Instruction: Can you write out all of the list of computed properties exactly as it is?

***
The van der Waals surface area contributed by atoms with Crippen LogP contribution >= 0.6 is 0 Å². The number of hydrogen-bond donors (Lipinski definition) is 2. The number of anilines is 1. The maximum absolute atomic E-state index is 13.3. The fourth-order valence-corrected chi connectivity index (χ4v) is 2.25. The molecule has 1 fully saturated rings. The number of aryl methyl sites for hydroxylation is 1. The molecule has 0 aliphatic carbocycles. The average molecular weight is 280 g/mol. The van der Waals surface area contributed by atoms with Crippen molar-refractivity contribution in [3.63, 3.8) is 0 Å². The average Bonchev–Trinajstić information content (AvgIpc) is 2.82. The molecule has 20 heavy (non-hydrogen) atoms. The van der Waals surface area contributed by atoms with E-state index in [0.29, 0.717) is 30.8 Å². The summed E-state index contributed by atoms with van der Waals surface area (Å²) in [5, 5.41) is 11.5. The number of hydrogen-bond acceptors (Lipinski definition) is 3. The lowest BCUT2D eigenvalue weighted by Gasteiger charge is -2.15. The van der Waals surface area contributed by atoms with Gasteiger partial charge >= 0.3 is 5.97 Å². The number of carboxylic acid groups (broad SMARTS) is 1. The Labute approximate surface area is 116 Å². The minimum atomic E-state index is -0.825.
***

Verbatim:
The van der Waals surface area contributed by atoms with Crippen LogP contribution >= 0.6 is 0 Å². The number of hydrogen-bond donors (Lipinski definition) is 2. The number of anilines is 1. The maximum absolute atomic E-state index is 13.3. The fourth-order valence-corrected chi connectivity index (χ4v) is 2.25. The molecule has 1 fully saturated rings. The number of aryl methyl sites for hydroxylation is 1. The molecule has 0 aliphatic carbocycles. The average molecular weight is 280 g/mol. The van der Waals surface area contributed by atoms with Crippen molar-refractivity contribution in [3.63, 3.8) is 0 Å². The average Bonchev–Trinajstić information content (AvgIpc) is 2.82. The molecule has 20 heavy (non-hydrogen) atoms. The van der Waals surface area contributed by atoms with E-state index in [0.29, 0.717) is 30.8 Å². The summed E-state index contributed by atoms with van der Waals surface area (Å²) in [5, 5.41) is 11.5. The number of hydrogen-bond acceptors (Lipinski definition) is 3. The lowest BCUT2D eigenvalue weighted by Gasteiger charge is -2.15. The van der Waals surface area contributed by atoms with Gasteiger partial charge >= 0.3 is 5.97 Å². The number of carboxylic acid groups (broad SMARTS) is 1. The Labute approximate surface area is 116 Å². The minimum atomic E-state index is -0.825.